$5 million telemedicine grant to bring disabled people back on their feet again

Minneapolis 22 September 1998 The National Institute on Disability and Rehabilitation Research has awarded the Sister Kenny Institute a five million dollar federal grant for five years. The money will allow the institute to expand its various existing rehabilitation programmes via telemedicine consultations in the clinics and hospitals of greater Minnesota, and even in the patients' homes. No matter where they live, people with a disability, as well as their caretakers or family will benefit from the access to the most advanced rehabilitation methods. The grant has been offered to Sister Kenny Institute in partnership with the Catholic University of America and the National Rehabilitation Hospital, that both are situated in Washington D.C.

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The National Institute on Disability and Rehabilitation Research has awarded the Sister Kenny Institute a five million dollar federal grant for five years. The money will allow the institute to expand its various existing rehabilitation programmes via telemedicine consultations in the clinics and hospitals of greater Minnesota, and even in the patients' homes. No matter where they live, people with a disability, as well as their caretakers or family will benefit from the access to the most advanced rehabilitation methods. The grant has been offered to Sister Kenny Institute in partnership with the Catholic University of America and the National Rehabilitation Hospital, that both are situated in Washington D.C.

Since half a century, Sister Kenny Institute constitutes one of the most renewing, leading edge and successful rehabilitation centres within the United States. The institute is hosted at the Abbott Northwestern Hospital in Minneapolis and forms part of Allina Health System, an integrated not for profit health care system, headquartered in the same town. Allina has been founded in 1994 out of a merging operation between the HealthSpan health care delivery system and the health plan organization Medica. Allina's goal consists in the continuous improvement of community health in Minnesota, Wisconsin as well as eastern North and South Dakota, with the support of its diverse health plans, member doctors and hospitals.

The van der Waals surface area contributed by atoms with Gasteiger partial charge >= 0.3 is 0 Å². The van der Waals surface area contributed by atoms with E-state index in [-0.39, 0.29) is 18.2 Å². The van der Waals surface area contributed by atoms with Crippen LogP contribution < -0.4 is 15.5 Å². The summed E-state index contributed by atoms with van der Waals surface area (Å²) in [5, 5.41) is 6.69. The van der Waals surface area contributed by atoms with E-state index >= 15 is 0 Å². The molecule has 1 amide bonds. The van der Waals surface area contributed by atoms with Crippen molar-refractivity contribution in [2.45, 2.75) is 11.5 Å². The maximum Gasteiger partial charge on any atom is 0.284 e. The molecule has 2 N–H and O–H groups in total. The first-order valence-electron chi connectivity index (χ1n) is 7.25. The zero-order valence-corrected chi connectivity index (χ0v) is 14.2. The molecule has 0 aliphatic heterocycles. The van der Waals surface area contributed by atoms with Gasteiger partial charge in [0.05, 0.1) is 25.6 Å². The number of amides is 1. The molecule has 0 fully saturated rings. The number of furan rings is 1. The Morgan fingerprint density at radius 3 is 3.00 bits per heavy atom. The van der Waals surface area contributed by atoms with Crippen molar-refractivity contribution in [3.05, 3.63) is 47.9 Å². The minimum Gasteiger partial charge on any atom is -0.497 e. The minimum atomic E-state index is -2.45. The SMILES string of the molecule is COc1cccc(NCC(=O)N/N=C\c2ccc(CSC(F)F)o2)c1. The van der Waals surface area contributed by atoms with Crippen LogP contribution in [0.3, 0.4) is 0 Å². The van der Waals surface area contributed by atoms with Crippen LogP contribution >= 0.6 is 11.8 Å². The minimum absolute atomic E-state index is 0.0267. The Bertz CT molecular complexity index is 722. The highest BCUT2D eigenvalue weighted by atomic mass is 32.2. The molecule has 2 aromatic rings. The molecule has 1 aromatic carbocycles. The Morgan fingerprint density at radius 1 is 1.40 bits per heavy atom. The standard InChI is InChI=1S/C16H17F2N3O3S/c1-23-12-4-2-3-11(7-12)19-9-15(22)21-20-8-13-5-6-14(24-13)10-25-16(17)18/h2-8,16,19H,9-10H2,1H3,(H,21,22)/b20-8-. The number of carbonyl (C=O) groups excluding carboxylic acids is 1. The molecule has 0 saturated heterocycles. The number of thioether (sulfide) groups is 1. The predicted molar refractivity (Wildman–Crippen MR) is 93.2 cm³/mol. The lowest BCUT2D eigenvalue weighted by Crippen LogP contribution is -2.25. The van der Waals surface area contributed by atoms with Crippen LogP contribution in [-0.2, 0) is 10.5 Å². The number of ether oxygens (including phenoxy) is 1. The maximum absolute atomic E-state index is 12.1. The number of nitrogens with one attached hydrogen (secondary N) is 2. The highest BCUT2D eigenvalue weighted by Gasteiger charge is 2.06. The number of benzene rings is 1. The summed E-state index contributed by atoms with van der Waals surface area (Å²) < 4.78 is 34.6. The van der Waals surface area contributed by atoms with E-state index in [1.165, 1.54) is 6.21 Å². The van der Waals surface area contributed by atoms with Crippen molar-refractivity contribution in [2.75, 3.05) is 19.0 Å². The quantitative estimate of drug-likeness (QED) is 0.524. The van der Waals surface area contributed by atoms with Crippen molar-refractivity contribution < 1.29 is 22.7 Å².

Allina's Sister Kenny Institute displays a great expertise in spinal cord and brain injuries; problems caused by stroke; orthopaedic, musculo-skeletal and neuromuscular defects; chronic pain; and injuries related with sports or work. The rehabilitation programmes are applied for inpatient as well as outpatient services. The physical therapists prepare people suffering from disability to re-enter normal life as soon as possible. Rehabilitation experts assist patients while they are practising to manoeuvre a wheelchair on a sidewalk or to climb the stairs on a bus. Virtual reality programmes are designed to learn patients how to drive a car again.

The telemedicine grant will be used for pilot telemedicine consultations in Cambridge and New Ulm, which constitute two locations of the Allina Health System/Rural Health Alliance Telemedicine Network. The programmes will enable Sister Kenny's rehabilitation experts to remotely monitor and evaluate the patient's progress. Individuals with disabilities will be encouraged and coached to increase skill acquisition. The physicians equally will offer useful counseling towards the patient's family with regard to providing the proper care to the disabled person. Part of the grant will be reserved for the funding of technology research and development in order to implement rehabilitation programmes, in a later stage, in the very home of the patient via high speed cable lines and the Internet.


Leslie Versweyveld

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